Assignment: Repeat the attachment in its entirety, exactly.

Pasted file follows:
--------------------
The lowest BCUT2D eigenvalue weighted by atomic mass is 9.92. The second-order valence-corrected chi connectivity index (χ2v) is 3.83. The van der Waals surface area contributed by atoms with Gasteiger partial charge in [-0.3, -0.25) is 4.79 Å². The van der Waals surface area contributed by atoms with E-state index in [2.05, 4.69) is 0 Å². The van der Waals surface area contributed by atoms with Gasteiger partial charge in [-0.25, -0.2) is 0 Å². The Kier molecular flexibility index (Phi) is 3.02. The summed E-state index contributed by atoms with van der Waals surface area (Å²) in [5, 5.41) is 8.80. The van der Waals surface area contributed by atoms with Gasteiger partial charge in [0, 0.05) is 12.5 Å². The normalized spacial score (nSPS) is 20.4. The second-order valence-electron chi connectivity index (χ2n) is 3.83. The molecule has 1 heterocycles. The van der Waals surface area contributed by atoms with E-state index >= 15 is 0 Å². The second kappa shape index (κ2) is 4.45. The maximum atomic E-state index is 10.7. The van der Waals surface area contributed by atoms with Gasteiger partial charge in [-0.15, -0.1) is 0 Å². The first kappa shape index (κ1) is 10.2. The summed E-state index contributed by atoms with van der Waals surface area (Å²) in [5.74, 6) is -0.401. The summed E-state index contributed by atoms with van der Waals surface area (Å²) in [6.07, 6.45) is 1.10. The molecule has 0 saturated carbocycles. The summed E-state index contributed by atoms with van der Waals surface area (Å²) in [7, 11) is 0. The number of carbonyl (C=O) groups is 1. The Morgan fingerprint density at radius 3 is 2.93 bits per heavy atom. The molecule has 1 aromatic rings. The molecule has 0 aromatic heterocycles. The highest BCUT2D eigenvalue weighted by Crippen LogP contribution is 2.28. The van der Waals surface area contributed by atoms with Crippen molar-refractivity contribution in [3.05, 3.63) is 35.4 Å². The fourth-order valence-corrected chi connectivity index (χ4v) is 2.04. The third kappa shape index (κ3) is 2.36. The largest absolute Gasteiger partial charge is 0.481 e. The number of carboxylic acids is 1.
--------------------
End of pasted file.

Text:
The lowest BCUT2D eigenvalue weighted by atomic mass is 9.92. The second-order valence-corrected chi connectivity index (χ2v) is 3.83. The van der Waals surface area contributed by atoms with Gasteiger partial charge in [-0.3, -0.25) is 4.79 Å². The van der Waals surface area contributed by atoms with E-state index in [2.05, 4.69) is 0 Å². The van der Waals surface area contributed by atoms with Gasteiger partial charge in [-0.25, -0.2) is 0 Å². The Kier molecular flexibility index (Phi) is 3.02. The summed E-state index contributed by atoms with van der Waals surface area (Å²) in [5, 5.41) is 8.80. The van der Waals surface area contributed by atoms with Gasteiger partial charge in [0, 0.05) is 12.5 Å². The normalized spacial score (nSPS) is 20.4. The second-order valence-electron chi connectivity index (χ2n) is 3.83. The molecule has 1 heterocycles. The van der Waals surface area contributed by atoms with E-state index >= 15 is 0 Å². The second kappa shape index (κ2) is 4.45. The maximum atomic E-state index is 10.7. The van der Waals surface area contributed by atoms with Gasteiger partial charge in [-0.15, -0.1) is 0 Å². The first kappa shape index (κ1) is 10.2. The summed E-state index contributed by atoms with van der Waals surface area (Å²) in [5.74, 6) is -0.401. The summed E-state index contributed by atoms with van der Waals surface area (Å²) in [6.07, 6.45) is 1.10. The molecule has 0 saturated carbocycles. The summed E-state index contributed by atoms with van der Waals surface area (Å²) in [7, 11) is 0. The number of carbonyl (C=O) groups is 1. The Morgan fingerprint density at radius 3 is 2.93 bits per heavy atom. The molecule has 1 aromatic rings. The molecule has 0 aromatic heterocycles. The highest BCUT2D eigenvalue weighted by Crippen LogP contribution is 2.28. The van der Waals surface area contributed by atoms with Crippen molar-refractivity contribution in [3.05, 3.63) is 35.4 Å². The fourth-order valence-corrected chi connectivity index (χ4v) is 2.04. The third kappa shape index (κ3) is 2.36. The largest absolute Gasteiger partial charge is 0.481 e. The number of carboxylic acids is 1.